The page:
2013 Oscars afterthoughts
Seth MacFarlane, the host of the 2013 Oscars.
Should’ve won: Zero Dark Thirty
With all the precursor awards it had picked up over the last two months, it was no surprise Argo won the big prize of the night . Still, I think a lot of love for Argo came from the fact that people were still shocked Ben Affleck didn’t get a nomination for Best Director. Also, Hollywood needs to get over punishing films they deem too controversial. Zero Dark Thirty would’ve had a better shot of winning if there wasn’t such a focused smear campaign on the more politically charged aspects of the film.
Winner: Ang Lee, Life of Pi
For directing the most visually inspired film of the year, Lee deserves this hands-down. Without Affleck in the lineup, this prize could’ve gone to just about any one of the nominees. It was a bit surprising it didn’t go to Steven Spielberg for Lincoln (especially since he hasn’t won in 14 years), but Lee’s win isn’t all that shocking. Like his Best Director win for Brokeback Mountain, however, his film didn’t follow suit with a victory.
Winner: Daniel Day-Lewis, Lincoln
Should’ve won: Joaquin Phoenix, The Master
There were three locks this year at the Oscars. Anne Hathaway winning Best Supporting Actress for Les Misérables, Amour winning Best Foreign Film, and Daniel Day-Lewis becoming the first person ever to win three Best Lead Actors Awards in his career for his performance in Lincoln. As picky as he is about accepting roles, don’t be surprised if he wins another three before it’s all said and done.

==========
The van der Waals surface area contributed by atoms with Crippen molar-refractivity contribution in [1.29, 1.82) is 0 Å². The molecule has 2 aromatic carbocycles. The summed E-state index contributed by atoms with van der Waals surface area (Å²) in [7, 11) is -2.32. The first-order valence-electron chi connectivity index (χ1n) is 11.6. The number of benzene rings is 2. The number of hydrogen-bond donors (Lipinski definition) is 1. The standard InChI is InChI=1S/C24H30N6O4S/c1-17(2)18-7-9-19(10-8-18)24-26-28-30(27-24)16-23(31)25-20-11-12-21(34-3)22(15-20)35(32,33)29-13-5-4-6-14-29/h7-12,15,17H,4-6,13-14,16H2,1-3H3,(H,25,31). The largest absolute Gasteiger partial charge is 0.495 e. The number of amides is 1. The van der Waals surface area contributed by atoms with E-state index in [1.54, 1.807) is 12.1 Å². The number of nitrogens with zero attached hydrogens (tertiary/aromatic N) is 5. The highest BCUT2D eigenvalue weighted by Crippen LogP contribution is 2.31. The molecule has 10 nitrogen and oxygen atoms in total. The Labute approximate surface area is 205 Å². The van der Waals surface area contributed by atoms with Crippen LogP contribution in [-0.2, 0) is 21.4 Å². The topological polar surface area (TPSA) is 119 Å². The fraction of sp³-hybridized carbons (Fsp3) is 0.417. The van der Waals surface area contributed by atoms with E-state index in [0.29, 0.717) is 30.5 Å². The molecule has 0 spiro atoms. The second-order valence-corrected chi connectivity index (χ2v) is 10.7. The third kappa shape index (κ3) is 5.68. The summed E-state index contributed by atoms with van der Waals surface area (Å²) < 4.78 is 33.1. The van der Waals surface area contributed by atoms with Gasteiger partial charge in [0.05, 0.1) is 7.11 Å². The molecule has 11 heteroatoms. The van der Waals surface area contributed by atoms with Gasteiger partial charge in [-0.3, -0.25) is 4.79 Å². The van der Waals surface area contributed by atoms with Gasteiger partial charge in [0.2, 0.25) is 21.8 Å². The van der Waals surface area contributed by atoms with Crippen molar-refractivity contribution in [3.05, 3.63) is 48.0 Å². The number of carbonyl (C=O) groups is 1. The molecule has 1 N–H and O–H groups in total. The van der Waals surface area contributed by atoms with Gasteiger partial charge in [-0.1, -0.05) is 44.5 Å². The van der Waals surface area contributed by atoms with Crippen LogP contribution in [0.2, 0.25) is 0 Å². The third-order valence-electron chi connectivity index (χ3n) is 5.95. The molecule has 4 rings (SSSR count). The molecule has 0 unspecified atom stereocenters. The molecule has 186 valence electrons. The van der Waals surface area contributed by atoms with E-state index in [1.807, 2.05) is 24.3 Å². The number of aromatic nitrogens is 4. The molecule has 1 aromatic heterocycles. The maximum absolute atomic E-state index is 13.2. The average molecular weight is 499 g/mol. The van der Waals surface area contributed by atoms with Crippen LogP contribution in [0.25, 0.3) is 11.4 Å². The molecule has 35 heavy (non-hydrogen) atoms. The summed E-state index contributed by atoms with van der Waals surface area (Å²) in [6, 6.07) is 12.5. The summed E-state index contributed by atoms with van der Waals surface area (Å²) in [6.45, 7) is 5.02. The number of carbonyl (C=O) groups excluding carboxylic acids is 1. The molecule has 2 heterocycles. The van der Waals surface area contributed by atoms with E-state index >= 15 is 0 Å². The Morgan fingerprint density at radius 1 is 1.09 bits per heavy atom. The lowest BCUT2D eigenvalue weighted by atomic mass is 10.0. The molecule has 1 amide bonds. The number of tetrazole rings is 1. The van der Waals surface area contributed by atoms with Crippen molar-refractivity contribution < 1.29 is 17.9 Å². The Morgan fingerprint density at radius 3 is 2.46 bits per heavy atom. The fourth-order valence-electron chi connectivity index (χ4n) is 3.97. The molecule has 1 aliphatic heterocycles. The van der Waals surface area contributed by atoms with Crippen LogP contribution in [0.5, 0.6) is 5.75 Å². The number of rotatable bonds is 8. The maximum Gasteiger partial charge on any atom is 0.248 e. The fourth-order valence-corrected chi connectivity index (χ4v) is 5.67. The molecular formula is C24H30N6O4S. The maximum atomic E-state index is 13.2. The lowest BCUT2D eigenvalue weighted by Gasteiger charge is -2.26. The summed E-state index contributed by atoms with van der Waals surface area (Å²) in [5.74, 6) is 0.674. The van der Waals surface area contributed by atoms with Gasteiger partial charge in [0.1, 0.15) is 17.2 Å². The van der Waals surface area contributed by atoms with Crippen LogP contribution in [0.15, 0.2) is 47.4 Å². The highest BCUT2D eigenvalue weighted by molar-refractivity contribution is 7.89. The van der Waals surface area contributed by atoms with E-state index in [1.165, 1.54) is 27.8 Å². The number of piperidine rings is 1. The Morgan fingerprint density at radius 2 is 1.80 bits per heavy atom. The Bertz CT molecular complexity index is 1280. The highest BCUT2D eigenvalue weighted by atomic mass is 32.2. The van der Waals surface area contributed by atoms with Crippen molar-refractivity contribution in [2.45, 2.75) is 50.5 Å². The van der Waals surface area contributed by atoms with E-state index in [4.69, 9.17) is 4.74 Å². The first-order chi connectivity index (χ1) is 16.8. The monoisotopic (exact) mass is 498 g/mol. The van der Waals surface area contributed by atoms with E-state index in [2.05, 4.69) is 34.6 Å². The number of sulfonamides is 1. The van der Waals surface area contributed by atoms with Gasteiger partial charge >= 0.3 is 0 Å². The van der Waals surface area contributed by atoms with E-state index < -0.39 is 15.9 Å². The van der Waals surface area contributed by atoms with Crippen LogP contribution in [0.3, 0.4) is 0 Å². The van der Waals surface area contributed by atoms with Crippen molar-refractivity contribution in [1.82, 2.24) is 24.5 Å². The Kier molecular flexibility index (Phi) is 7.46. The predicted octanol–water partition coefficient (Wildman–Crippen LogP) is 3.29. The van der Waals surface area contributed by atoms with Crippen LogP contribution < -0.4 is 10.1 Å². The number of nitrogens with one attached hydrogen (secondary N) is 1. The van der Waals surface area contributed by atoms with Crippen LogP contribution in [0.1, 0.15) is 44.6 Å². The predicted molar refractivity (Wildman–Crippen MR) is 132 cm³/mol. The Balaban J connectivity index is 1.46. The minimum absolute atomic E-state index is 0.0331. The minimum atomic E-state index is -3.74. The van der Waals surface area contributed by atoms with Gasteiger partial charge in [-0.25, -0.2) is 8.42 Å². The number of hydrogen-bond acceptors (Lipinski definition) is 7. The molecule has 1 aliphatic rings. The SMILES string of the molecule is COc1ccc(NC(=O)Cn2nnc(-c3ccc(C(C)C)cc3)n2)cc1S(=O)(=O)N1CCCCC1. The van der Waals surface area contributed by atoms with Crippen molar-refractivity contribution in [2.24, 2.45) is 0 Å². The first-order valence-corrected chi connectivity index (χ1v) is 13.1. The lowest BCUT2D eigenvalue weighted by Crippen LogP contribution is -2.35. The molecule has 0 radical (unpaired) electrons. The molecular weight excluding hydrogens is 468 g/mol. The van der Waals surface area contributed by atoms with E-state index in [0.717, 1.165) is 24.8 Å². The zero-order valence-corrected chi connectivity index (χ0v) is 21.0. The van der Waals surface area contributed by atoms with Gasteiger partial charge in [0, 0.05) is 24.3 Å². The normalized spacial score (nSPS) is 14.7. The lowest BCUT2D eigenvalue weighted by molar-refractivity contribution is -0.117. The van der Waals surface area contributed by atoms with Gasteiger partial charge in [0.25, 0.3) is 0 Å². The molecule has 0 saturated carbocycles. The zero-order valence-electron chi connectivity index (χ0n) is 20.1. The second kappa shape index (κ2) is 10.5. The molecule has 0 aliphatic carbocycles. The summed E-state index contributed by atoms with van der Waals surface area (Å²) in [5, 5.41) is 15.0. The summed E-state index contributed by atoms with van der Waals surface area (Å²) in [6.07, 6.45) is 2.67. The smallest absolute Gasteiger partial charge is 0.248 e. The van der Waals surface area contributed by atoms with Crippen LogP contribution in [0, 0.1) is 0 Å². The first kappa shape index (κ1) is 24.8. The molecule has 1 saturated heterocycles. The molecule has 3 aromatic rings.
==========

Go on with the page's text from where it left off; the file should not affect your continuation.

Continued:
Winner: Jennifer Lawrence, Silver Linings Playbook
Should’ve won: Emmanuelle Riva, Amour
Would’ve loved to have seen Oscar history made if Emmanuelle Riva won and became the oldest Best Actress winner ever or if Quvenzhané Wallis (Beasts of the Southern Wild) won and became the youngest, but Lawrence was great in her role (even though that sports stats scene still irks me as forced).
Winner: Christoph Waltz, Django Unchained
Should’ve won: Philip Seymour Hoffman, The Master
One thing is certain: Christoph Waltz better tether himself to Quentin Tarantino for the rest of his life. This award could’ve easily gone to any of these fine actors. Waltz may have won another Supporting Actor Oscar, but his role in Django Unchained was a lead character all the way.
Winner: Anne Hathaway, Les Misérables
Although I’ve never been a fan of giving someone an Oscar for singing (give your statue back, Jennifer Hudson!), Hathaway’s rendition of “I Dreamed a Dream” has to be a considered a rare exception. She wanted that Oscar. She grubbed for it and it paid off.
Other thoughts about other awards:
BEST ORIGINAL SCREENPLAY
Winner: Quentin Tarantino, Django Unchained
This was a make-up award for not giving him an Oscar for Inglourious Basterds. Also, sooner or later the Academy is going to have to give Wes Anderson some love.
This was the most disappointing award of the night. The Pixar machine takes no prisoners again, even though Brave was not nearly up to par with its other Oscar-winning films. This award needed to go to Wreck-It Ralph and it is very disconcerting it did not.
Winner: Life of Pi
Extremely well deserved, but now Roger Deakins (Skyfall) is 0-10 at the Oscars.
Winners: Skyfall and Zero Dark Thirty
A tie?! They should’ve had James Bond and Seal Team Six fight onstage to break it like they had Katharine Hepburn and Barbra Streisand do in 1969.
— Kiko Martínez